This study sheds light on the need for individualized tests or a separate memory test for women suspected to have AD.
This will allow for early diagnosis and treatment among women, who are more affected by the disease. The study also showed that women showed greater evidence of shrinkage of the hippocampus.
In another study reported in the American Journal of Geriatric Psychiatry, a group of scientists set out to question if abnormalities in brain structure and function can occur several decades prior to the onset of cognitive decline. It is in the preceding decades that an intervention is most likely to be effective, when informed by an understanding of factors contributing to the early symptoms of Alzheimer’s. In this paper, the researchers examined the timing and exposure of factors contributing to verbal memory performance in later life.
A total of 387 participants from the population-based Women’s Healthy Ageing Project with a mean age at baseline of 49.6 (45 – 55) completed neuropsychiatric assessments and provided clinical information, physical measures and biomarkers as a baseline, and had at least three follow-up visits that included at least one cognitive reassessment.
Over the 20 years of the study follow up with these subjects, researchers found that mid-to-late life physical activity had the strongest effect on better later life verbal memory (0.136 [.058, .214]). The next most likely contributors to verbal memory in late life were the negative effect of cumulative hypertension (-0.033 [-.047, -.0.18] and the beneficial effect of HDL cholesterol (0.818 [0.042, 1.593]).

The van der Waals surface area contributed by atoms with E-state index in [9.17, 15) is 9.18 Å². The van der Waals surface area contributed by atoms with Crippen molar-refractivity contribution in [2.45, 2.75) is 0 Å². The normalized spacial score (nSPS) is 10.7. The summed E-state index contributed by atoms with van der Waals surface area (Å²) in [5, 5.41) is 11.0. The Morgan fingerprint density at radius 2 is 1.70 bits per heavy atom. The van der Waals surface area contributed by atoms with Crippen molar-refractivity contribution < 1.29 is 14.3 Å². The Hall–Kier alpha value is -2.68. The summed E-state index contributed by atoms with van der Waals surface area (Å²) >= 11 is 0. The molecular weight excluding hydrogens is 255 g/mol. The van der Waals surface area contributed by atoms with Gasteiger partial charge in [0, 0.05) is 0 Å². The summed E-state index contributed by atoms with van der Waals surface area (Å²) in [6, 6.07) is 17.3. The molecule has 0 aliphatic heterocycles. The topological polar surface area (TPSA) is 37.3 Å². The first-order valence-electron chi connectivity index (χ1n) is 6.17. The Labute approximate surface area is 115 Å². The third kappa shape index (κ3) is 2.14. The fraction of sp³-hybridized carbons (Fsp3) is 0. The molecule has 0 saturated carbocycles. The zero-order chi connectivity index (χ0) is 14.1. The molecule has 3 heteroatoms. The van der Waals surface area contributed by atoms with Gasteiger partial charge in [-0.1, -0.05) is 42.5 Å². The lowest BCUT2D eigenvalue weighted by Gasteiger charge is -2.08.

These findings suggest that midlife interventions focused on physical activity, hypertension control, and achieving optimal levels of HDL cholesterol will help maintain later-life verbal memory skills.
All three studies tell us the same thing – women do in fact, keep verbal memory longer than men. What we also learn is that it’s not too late to make lifestyle changes that will enhance and protect our ability to keep those memories.
Source: MIND OVER MATTER
Regular exercise helps to bulk up our brains and improve thinking skills, numerous studies show. But physically demanding jobs, even if they are being carried out in an office, might have a...
The number of older people, including those living with dementia, is rising, as younger age mortality declines. However, the age-specific incidence of dementia has fallen in many countries, probably because of improvements in education, nutrition, health...
Among HIV-negative people, studies have found that loneliness can interfere with mental health, cognitive functioning and quality of life. In this population, one analysis has found that persistent loneliness is associated with a...
The material presented through the Think Tank feature on this website is in no way intended to replace professional medical care or attention by a qualified practitioner. WBHI strongly advises all questioners and viewers using this feature with health problems to consult a qualified physician, especially before starting any treatment. The materials provided on this website cannot and should not be used as a basis for diagnosis or choice of treatment. The materials are not exhaustive and cannot always respect all the most recent research in all areas of medicine.